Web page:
“I’ve been involved in the professional side of the (forest) industry though organizations,” said Matt. “I’m passionate about forest management.” The dimensions of forest management are many, he explained. “Do things in the right way. Defend the good people in the forest industry.”
Scandinavian Forestry Equipment is also all about getting the right fit for customers. In addition to distributing Eco Log rubber tire harvesters and forwarders, Scandinavian Forestry Equipment also distributes JPS saw systems, Cranab cranes and grapples, and Eltec track feller bunchers. Beside the dealership in Rhinelander, Scandinavian Forestry Equipment has two more in the Great Lakes region, two in the Northeast, and one in the West. For more information about Scandinavian Forestry Equipment and its product lines, visit www.scandforestry.com
Scandinavian Forestry Equipment strives to exceed customer expectations. That philosophy is mirrored at Whitetail Logging. The team at Scandinavian Forestry Equipment has more than 80 years of experience in the forest industry. It’s a good match for the more than 70 years of experience built into White Logging through Matt and Pete.
Pete started cutting wood on his father’s farm in Marinette County. He served in the Army and worked in Chicago before returning to logging. The experiences Pete brought to Whitetail Logging were broad and deep. They include skidding logs with horses, felling timber by hand with a chainsaw, and operating a forwarder after the move to cut-to-length logging.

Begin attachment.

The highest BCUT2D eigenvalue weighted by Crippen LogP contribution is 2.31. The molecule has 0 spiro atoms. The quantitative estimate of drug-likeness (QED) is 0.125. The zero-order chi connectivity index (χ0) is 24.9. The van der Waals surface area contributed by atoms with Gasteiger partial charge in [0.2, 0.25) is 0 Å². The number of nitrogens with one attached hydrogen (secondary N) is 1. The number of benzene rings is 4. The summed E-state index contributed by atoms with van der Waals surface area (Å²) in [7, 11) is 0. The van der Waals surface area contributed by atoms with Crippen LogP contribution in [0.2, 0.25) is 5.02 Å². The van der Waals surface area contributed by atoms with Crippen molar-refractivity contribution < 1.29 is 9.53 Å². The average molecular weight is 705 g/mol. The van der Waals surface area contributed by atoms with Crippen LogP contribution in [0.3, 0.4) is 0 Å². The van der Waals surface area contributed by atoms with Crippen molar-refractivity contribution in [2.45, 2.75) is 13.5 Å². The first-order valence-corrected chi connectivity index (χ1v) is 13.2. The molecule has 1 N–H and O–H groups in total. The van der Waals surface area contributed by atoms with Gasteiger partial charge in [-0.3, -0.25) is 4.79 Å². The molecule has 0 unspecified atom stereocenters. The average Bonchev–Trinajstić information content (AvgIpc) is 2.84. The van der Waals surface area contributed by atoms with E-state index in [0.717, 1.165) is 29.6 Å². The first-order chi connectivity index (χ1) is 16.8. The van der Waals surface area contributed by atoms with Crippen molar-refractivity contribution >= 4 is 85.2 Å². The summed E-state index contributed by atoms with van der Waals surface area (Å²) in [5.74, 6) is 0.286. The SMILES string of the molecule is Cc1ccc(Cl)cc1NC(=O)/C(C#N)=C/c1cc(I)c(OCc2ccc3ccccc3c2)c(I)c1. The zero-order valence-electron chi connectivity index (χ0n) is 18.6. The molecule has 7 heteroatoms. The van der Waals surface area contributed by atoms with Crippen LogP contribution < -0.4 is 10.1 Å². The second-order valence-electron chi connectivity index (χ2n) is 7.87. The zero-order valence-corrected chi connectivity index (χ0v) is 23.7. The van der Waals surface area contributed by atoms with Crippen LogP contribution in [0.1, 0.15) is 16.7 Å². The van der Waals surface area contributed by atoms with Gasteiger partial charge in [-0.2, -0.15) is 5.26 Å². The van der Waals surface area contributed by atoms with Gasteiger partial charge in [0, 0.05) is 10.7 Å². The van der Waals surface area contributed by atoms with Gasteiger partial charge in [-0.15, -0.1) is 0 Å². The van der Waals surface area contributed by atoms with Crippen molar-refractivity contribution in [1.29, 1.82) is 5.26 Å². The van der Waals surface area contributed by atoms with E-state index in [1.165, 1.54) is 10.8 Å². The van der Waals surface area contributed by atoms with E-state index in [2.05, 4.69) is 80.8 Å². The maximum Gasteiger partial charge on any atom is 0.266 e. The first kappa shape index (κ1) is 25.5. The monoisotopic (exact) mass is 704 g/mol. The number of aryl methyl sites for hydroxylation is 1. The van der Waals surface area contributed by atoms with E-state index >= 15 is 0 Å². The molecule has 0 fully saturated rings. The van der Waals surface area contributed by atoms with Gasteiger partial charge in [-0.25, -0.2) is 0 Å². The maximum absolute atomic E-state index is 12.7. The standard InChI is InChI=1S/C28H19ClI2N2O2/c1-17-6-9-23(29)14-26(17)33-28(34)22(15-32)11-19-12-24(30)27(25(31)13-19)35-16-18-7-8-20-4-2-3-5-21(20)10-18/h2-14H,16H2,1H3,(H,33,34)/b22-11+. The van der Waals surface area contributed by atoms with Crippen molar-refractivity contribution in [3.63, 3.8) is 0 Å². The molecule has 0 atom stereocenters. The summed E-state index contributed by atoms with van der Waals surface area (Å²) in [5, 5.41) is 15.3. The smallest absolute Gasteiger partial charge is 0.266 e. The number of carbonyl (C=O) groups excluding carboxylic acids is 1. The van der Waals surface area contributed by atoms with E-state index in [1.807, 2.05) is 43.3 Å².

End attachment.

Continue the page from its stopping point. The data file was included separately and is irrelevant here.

Matt’s experiences are also expansive. Besides working in construction, he delivered and installed hardwood staircases around the country. With his understanding of the scope of the industry from timber harvesting to the wood products that emerge through secondary manufacturing, Matt has an especially profound connection to logging. That is also reflected by his service in professional organizations.
Matt is wholly enthusiastic about logging and the future of the industry. He arrives at his optimism through experience. “Pay attention to the customer,” he said. “Do professional work — professional, ethical, forest management — and you’ll never be short of work.”
Matt is particularly happy that he can carry on his work without leaving a region he loves. He grew up in Wabeno, a community near Crandon.
Whitetail Logging is a participant in Log-a-Load for Children Foundation, which raises money for children’s hospitals.
The commitment to his profession comes through loud and clear in everything Matt tells us about it, but he emphasized the point. “I’m very content and happy with my occupation,” said Matt. “I was born and raised in rural America. I was taught work ethic. I love my job. I look forward to coming to work every day. I feel really blessed to really enjoy what I do.”